Danette Mitchell: Give Your Opinion With Your Vote – Vacaville Reporter | Wonder Mind Kids

There is a saying that not all money is good money. Although in California we have many needs such as In areas such as quality education, homelessness, mental health, gambling addiction programs and support for Native American tribes, I prefer that we consider other solutions to support these ongoing problems without expanding gambling.

In my last column, I set out my position on some government proposals I want voters to consider when voting on November 8th. Here are the last four.

Proposals 26 and 27 promise to address California’s critical problems with additional funding. While there are many adults who gamble responsibly, encouraging more gambling for legitimate reasons is a slippery slope. Gambling can be very addictive and ruin people’s lives. Gambling addiction can indirectly lead to drug abuse, alcoholism and criminal activity.

Proposition 26 extends California wagering to personal sports betting, roulette and craps at tribal casinos and certain licensed racetracks. Proposition 27 legalizes online sports betting in California, but not in tribal areas.

The United States owes much to Indigenous Peoples for centuries of genocide, land grabs and disease outbreaks. Native Americans should have independence on their sovereign lands. And the additional revenue from tribal casinos can help more people in their community.

The key to effective programs to combat homelessness and provide quality education and mental health is getting dollars into the cities, counties, and school districts with the lowest circulation. The implementation of specific programs that benefit all Native Americans represents serious redress, including the United States’ compliance with past treaties with Indigenous peoples.

The idea of ​​additional tax revenue to address homelessness, fund education, and support tribes is appealing. However, both measures come at the expense of the lives potentially ruined by gambling addiction.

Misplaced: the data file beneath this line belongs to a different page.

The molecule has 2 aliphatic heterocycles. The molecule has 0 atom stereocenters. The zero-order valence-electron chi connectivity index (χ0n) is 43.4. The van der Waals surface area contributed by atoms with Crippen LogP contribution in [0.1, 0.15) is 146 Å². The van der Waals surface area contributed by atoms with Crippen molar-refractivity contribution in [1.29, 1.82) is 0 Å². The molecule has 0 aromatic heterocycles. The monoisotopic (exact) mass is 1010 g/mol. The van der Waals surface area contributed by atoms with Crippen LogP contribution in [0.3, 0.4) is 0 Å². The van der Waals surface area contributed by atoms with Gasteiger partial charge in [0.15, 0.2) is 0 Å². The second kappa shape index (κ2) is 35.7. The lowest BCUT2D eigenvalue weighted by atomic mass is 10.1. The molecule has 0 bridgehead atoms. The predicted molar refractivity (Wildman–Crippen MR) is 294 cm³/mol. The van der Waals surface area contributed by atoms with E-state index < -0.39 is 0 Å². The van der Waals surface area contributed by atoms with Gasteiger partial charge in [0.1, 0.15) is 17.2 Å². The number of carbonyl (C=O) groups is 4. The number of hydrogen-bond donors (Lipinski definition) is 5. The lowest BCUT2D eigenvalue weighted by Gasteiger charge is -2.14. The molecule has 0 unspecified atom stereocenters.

Nobody likes higher taxes. Proposal 30 increases taxes for Californians with annual personal income greater than $2 million.

The 1.75 percent tax increase for these people would go into a fund separate from the general fund to increase electric car use, reduce pollution from public buses and large trucks, and build a network of charging stations. The fund would also help fight wildfires by providing training, hiring firefighters and other prevention programs.

Another goal is to make electric vehicles affordable for low- and middle-income families. And the initiative could create or support green jobs.

California needs to reduce emissions for cleaner air, which could slow climate change and trigger prolonged drought and extreme heat. We have an annual threat of wildfires devastating the lives of many families that we also need to address.

Environmental justice activists say low-income communities, communities of color and other vulnerable populations are experiencing disproportionate impacts from climate change compared to other communities.

For these reasons, Proposition 30 deserves support, as wildfires, gasoline and diesel vehicles remain significant sources of air pollution.

When it comes to Proposition 31, banning flavored tobacco products, a yes vote will uphold the 2020 law banning the retail sale of certain flavored tobacco products. Opposition means voters want to repeal the 2020 law by keeping the sale of flavored tobacco legal in California.

The Sacramento Sister Circle mentioned a survey in its 2022 Voter Guide that found “vape use more than doubled among high school students and tripled among middle school students from 2017 to 2019.” Seventy percent of teens named “flavors” for their use.

For decades we have heard about the increased risk of many health problems from tobacco use and secondhand smoke. Children are attracted to sweet-tasting tobacco products. Nicotine is addictive and flavored tobacco can lead to lifelong addiction. Also, most tobacco ads are heavily targeted at African Americans and people of color, who suffer the most from tobacco-related diseases.

The opposition states that if we vote yes, we would lose some tax revenues that fund health care, early childhood programs, tobacco control and medical research. Adults would lose their freedom to buy flavored tobacco products legally at local locations.

I said earlier that not all money is good money. We must protect the next generation as best we can and understand that even with a yes vote, parents, teachers and the community must continue to educate about the serious long-term consequences of using tobacco products.

That is my position on the government proposals. As I said in my previous column, if the government is smart enough to ask our opinion on November 8th, I think we should give it.

— The Vacaville author is a social issues advocate. 2022 Winner of the Women of the Year Congress Award. Email: dortchell@earthlink.net

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